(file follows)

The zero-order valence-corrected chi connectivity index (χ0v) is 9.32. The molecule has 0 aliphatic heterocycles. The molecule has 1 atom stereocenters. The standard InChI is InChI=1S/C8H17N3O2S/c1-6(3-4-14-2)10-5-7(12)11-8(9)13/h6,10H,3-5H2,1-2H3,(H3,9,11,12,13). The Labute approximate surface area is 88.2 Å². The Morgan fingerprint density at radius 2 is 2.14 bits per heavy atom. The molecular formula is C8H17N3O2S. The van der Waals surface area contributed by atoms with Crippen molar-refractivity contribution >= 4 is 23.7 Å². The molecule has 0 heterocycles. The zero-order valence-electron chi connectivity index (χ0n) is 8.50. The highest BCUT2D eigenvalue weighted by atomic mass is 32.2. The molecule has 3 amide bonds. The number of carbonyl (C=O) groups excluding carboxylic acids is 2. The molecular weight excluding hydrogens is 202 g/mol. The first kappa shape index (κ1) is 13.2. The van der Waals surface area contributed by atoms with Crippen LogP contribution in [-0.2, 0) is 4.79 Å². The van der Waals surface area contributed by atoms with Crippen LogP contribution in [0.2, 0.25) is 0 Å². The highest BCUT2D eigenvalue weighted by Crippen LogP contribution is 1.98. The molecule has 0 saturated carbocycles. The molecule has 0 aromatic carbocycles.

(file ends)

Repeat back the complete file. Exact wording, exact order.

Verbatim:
The zero-order valence-corrected chi connectivity index (χ0v) is 9.32. The molecule has 0 aliphatic heterocycles. The molecule has 1 atom stereocenters. The standard InChI is InChI=1S/C8H17N3O2S/c1-6(3-4-14-2)10-5-7(12)11-8(9)13/h6,10H,3-5H2,1-2H3,(H3,9,11,12,13). The Labute approximate surface area is 88.2 Å². The Morgan fingerprint density at radius 2 is 2.14 bits per heavy atom. The molecular formula is C8H17N3O2S. The van der Waals surface area contributed by atoms with Crippen molar-refractivity contribution >= 4 is 23.7 Å². The molecule has 0 heterocycles. The zero-order valence-electron chi connectivity index (χ0n) is 8.50. The highest BCUT2D eigenvalue weighted by atomic mass is 32.2. The molecule has 3 amide bonds. The number of carbonyl (C=O) groups excluding carboxylic acids is 2. The molecular weight excluding hydrogens is 202 g/mol. The first kappa shape index (κ1) is 13.2. The van der Waals surface area contributed by atoms with Crippen LogP contribution in [-0.2, 0) is 4.79 Å². The van der Waals surface area contributed by atoms with Crippen LogP contribution in [0.2, 0.25) is 0 Å². The highest BCUT2D eigenvalue weighted by Crippen LogP contribution is 1.98. The molecule has 0 saturated carbocycles. The molecule has 0 aromatic carbocycles.